Tam had requested a stop here since it was somewhere he'd been on holiday as a kid.  When he found out there was a chip shop on the harbour, I voiced no objection.  We had a good poke around the harbour area, finding more boats and retro signs to photograph, then it was time for food.  The Quayside Restaurant more than met our expectations - I think the sole goujons were one of the best things I've ever eaten - and we left with full bellies, ready to pitch the tent!

Somehow we visited half the coastal trail in one day, so I'll leave the rest of our adventures for another post.  Come back next week for more seaside chat and a picture of a giant fish...

Who's been travelling on the Angus Coastal Route?  Any favourite stops?

*Obviously, I prepared myself with a reasonably generous safety net by the time my work contract ended.  I did not get into debt just for the sake of a holiday!


Thursday, 9 June 2016

The Buyer's Archive - May

vintage 90s C&A dress aztec tribal pattern summer dress crochet panel buyers archive charity shop

Two years ago, I started tracking my spending on everything that went into my wardrobe to see exactly how much of my outgoings went on non-essential items.  It's been an interesting experiment and one I plan to continue indefinitely.  Check out my journey here.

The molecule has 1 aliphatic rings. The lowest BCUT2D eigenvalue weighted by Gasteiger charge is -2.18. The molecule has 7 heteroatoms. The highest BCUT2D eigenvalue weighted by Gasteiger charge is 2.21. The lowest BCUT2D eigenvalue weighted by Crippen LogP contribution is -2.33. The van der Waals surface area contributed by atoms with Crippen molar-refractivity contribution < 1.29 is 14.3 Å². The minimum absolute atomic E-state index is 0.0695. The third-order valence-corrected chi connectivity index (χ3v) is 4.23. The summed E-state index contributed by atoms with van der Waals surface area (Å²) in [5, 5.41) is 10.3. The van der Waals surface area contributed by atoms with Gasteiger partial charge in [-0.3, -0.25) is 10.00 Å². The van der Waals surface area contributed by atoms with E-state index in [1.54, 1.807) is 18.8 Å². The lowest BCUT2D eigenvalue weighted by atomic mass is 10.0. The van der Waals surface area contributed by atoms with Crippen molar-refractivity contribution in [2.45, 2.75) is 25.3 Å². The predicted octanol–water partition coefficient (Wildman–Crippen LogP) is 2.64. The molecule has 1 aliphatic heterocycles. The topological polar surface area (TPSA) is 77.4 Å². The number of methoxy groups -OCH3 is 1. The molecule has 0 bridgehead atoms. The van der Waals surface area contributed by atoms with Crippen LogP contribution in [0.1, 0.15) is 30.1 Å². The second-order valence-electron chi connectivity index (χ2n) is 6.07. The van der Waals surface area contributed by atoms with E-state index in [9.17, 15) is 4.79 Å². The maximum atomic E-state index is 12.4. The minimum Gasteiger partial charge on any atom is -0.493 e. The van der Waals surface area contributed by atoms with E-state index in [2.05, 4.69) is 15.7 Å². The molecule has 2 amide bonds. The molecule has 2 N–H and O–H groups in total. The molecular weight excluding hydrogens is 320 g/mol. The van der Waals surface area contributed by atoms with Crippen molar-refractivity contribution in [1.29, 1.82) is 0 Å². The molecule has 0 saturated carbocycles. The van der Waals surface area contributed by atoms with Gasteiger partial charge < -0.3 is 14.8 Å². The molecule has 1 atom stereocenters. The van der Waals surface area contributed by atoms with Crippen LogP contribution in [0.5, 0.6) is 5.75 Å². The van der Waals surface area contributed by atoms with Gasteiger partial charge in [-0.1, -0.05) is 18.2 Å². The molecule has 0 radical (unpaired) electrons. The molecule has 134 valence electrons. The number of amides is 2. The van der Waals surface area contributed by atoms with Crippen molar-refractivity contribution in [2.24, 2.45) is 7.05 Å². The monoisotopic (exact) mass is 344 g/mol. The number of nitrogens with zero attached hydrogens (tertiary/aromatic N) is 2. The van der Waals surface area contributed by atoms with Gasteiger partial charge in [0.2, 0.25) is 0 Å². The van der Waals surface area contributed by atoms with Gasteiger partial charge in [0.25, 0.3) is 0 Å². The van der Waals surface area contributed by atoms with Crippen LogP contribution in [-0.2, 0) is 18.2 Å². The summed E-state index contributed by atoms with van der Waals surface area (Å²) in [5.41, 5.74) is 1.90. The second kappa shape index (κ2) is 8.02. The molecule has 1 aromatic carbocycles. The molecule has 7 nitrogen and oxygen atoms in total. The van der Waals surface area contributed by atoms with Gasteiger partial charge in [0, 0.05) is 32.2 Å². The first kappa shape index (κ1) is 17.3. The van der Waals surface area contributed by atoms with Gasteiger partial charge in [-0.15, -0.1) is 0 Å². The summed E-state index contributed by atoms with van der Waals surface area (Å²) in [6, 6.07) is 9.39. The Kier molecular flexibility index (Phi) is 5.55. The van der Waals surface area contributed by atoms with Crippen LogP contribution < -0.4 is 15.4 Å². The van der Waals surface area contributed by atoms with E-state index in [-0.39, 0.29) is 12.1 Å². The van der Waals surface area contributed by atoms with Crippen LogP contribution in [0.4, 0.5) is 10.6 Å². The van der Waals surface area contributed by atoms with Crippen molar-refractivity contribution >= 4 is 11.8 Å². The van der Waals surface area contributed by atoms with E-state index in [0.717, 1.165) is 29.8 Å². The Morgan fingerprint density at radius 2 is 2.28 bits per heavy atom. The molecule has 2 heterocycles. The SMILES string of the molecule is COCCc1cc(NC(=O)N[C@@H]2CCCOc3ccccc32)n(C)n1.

Oops, I'm slightly late with this month's post.  Let's blame my poor organisation skills combined with all of the stuff happening in the past week.  I'm going to try my best to be more punctual next month!

First up, a quick update on my purchases from last May.  I spent £6.25 on two sweaters, one of which I still own and love (the beige cashmere one).  The other wasn't a very flattering fit on me so it was filtered out, either to the eBay pile or the car boot one, I can't even remember now.  This May, I spent just a tiny bit more than that...